In Reinforcement Learning, an agent interacts with an environment through receiving observations, executing actions, and receiving rewards. The goal of the agent is to maximise the cumulative reward that is defined based on the task at hand. In some scenarios however, the behaviour of the environment as well as the distribution of the observations can change over time. Under certain conditions, the change in the observation distribution is caused by some variability that changes the context of the environment. Therefore, a change in context affects the distribution of the environment's observations. As such changes may occur numerous times, not only does the agent have to adapt to the new contexts, but it also has to remember the previous ones. This problem is known as Contextual Reinforcement Learning (CRL). This post is dedicated to investigating the problem of CRL, and the unsupervised learning of context variables.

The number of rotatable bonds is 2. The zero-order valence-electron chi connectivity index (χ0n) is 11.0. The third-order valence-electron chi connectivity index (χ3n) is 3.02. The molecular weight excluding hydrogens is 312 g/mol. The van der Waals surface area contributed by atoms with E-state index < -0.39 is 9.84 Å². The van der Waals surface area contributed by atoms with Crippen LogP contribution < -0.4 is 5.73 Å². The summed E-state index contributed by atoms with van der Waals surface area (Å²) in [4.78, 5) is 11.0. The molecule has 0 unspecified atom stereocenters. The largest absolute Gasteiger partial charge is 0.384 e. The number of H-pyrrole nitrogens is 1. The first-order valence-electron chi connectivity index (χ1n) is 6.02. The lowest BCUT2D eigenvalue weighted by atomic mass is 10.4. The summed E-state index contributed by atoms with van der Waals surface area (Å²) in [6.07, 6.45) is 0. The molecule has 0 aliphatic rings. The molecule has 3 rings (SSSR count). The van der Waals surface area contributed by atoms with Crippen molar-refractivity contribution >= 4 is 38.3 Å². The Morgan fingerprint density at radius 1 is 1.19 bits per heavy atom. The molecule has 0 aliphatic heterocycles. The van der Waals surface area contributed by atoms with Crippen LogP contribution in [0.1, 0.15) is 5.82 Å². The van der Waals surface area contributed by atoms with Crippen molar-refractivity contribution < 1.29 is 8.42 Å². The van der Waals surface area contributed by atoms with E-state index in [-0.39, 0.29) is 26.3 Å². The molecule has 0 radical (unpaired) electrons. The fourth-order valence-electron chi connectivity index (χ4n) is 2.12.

We made Le Cake for my PhD defense party!
Stritzel, with a persian touch!.
In this post, I will show how the decision boundaries of neural networks can be wrong for unseen test data from mismatched distributions, and how to fix it using a simple normalisation!
Homemade sourdough with homebbrewed sourdough starter!
We grew tomatoes on our balcony!